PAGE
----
On a hot July afternoon, I’m sitting in one of those swivelling chairs, staring in the mirror while a hairdresser plays with my blonde hair. She’s about to chop a little bit off before I leave. I’m told that it costs so much for just a haircut in Sweden, and I want to delay my need for one as much as possible.

The hairdresser is telling me “You know, girl, lotsa people pay a lotta money to get your hair color,” and I smile because I have been told this before. I know my hair is unusually light, but I have a good clue as to why it is.

All my life I knew I was different. My mother, an exchange student from Sweden, met my father in the USA; they fell in love, got married here in Sweden and had me. (This is usually a really romantic story, just not when I tell it.) Two months after they had me, we all moved to the US where I, in time, got two brothers. My mom keeps the Swedish in the family by speaking it to her kids, who answer her in English. So, while the majority of the kids at school called their grandparents Mémé and Pépé while listening to their French accents, I was calling my grandparents Mormor (moormoor) and Morfar (moorfar) and listening to the sounds of Sweden coming from their words. I still celebrated Thanksgiving, Halloween and all other holidays like other Americans, but my family had other traditions to enjoy like Midsummer (celebrating the longest day of the year) and Santa Lucia (celebrating the shortest and darkest day of the year). I was proud of being different ,and I wasn’t afraid to tell people.

As a kid, I talked so much about being from another country that other kids got sick of me, so I had few friends. I think I was known as the most annoying kid at Webster School.

Once I calmed down this excited attitude, I began to plan the rest of my life because I knew I would end up in Sweden. I really wanted to go to college here, but it’s not a good idea to go to school in another country without knowing what the education is like in general.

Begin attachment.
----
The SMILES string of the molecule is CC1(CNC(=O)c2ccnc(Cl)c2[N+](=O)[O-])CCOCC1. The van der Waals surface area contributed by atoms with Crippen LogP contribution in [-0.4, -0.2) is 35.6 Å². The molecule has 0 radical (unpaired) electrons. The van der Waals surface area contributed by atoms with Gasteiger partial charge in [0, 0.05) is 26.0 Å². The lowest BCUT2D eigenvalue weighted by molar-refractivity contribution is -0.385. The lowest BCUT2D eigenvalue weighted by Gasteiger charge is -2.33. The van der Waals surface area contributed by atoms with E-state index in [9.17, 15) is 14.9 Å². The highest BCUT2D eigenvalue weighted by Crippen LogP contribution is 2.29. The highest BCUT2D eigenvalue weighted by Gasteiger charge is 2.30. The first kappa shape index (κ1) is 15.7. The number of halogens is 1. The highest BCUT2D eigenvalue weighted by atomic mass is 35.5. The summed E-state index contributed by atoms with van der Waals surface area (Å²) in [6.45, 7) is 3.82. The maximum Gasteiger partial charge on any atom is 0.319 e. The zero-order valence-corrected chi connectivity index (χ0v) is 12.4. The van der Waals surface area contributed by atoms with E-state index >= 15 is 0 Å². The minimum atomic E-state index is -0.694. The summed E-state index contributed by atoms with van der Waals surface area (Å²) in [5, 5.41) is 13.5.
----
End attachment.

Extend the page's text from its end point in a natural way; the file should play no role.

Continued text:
Trying out the education system -that’s what I’m doing here. I’m staying with my grandparents for a year, going to school and having a blast in the process. I’ve been here for only a little over a month, and I have already learned so much about the culture I thought I was so experienced in. I knew the language pretty well since it had been spoken to me my whole life, but I was not used to answering back in anything other than English.

I think it was after two weeks here that I was already really frustrated with the language. Who cares if the preposition is wrong… you understand what I’m saying, right? I thought that every time someone corrected me. On the other hand, however, I was so thankful for all the times people informed me of any mistakes I made. I couldn’t learn any other way.

The language is exactly why I was nervous about my first day of school. I knew I could speak it enough, but what if the teachers couldn’t understand me? What if I didn’t know what they were saying? None of my teachers noticed I had a little bit of an accent, and only three were told I was not from Sweden.

Actually, the way my English teacher put it, she was “warned” about me. (At Edward Little High School in Auburn, where I usually attend, it took about a year before teachers warned each other about me. They’d laugh and say something like: “Oh, YOU have Angelika this year… well then, you should know how frustrating she can be.”) Yet, all my teachers love me, so I musn’t be that bad!

That was pretty much the only thing that made me nervous my first day. The fact that I had no friends actually made it exciting. I’m such a loud person, and I’m definitely not shy; making friends was just a matter of interrupting someone’s lunch conversation with “Is this seat taken?” and shoving them out of their seat to take their place. Well, not exactly like that… I’m exaggerating.

So, I’m off to a really good start here in rebro, Sweden. Teachers warned, friends made, a Swedish-English dictionary permanently attached to my left hand (that way my right hand can be free for five-second browsing as needed), and I would be delighted if you hopped along for the ride!

Hlsningar, Angelika

Want to contact me?

E-mail: [email protected]

Address: Angelika Guy

Huginvgen 12

SE- 715 31 Odensbacken


Only subscribers are eligible to post comments. Please subscribe or to participate in the conversation. Here’s why.

Use the form below to reset your password. When you've submitted your account email, we will send an email with a reset code.